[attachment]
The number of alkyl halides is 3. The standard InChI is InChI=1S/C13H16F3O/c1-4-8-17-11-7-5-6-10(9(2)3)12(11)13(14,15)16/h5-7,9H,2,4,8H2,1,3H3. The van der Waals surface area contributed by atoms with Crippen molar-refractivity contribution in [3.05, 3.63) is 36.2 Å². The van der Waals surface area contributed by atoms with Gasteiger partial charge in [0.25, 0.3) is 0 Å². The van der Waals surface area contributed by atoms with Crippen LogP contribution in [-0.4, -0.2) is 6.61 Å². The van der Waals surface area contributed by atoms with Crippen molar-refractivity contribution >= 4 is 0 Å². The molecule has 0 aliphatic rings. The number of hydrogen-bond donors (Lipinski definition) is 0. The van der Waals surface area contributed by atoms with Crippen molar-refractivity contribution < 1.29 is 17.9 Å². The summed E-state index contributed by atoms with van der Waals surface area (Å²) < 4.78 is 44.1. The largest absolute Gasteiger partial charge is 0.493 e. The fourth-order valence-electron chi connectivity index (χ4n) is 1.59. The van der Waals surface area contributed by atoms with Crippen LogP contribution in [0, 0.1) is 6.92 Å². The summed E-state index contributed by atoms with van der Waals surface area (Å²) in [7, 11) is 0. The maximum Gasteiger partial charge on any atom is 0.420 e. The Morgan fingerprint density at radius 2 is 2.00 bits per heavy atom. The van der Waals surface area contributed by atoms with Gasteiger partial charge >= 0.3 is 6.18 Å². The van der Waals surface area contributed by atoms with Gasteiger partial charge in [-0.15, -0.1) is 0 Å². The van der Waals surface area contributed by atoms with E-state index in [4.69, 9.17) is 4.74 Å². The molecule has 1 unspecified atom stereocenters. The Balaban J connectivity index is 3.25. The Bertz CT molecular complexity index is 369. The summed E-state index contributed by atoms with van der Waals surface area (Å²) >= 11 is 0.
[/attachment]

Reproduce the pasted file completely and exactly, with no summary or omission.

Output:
The number of alkyl halides is 3. The standard InChI is InChI=1S/C13H16F3O/c1-4-8-17-11-7-5-6-10(9(2)3)12(11)13(14,15)16/h5-7,9H,2,4,8H2,1,3H3. The van der Waals surface area contributed by atoms with Crippen molar-refractivity contribution in [3.05, 3.63) is 36.2 Å². The van der Waals surface area contributed by atoms with Gasteiger partial charge in [0.25, 0.3) is 0 Å². The van der Waals surface area contributed by atoms with Crippen LogP contribution in [-0.4, -0.2) is 6.61 Å². The van der Waals surface area contributed by atoms with Crippen molar-refractivity contribution >= 4 is 0 Å². The molecule has 0 aliphatic rings. The number of hydrogen-bond donors (Lipinski definition) is 0. The van der Waals surface area contributed by atoms with Crippen molar-refractivity contribution < 1.29 is 17.9 Å². The summed E-state index contributed by atoms with van der Waals surface area (Å²) < 4.78 is 44.1. The largest absolute Gasteiger partial charge is 0.493 e. The fourth-order valence-electron chi connectivity index (χ4n) is 1.59. The van der Waals surface area contributed by atoms with Crippen LogP contribution in [0, 0.1) is 6.92 Å². The summed E-state index contributed by atoms with van der Waals surface area (Å²) in [7, 11) is 0. The maximum Gasteiger partial charge on any atom is 0.420 e. The Morgan fingerprint density at radius 2 is 2.00 bits per heavy atom. The van der Waals surface area contributed by atoms with Gasteiger partial charge >= 0.3 is 6.18 Å². The van der Waals surface area contributed by atoms with Gasteiger partial charge in [-0.15, -0.1) is 0 Å². The van der Waals surface area contributed by atoms with E-state index in [4.69, 9.17) is 4.74 Å². The molecule has 1 unspecified atom stereocenters. The Balaban J connectivity index is 3.25. The Bertz CT molecular complexity index is 369. The summed E-state index contributed by atoms with van der Waals surface area (Å²) >= 11 is 0.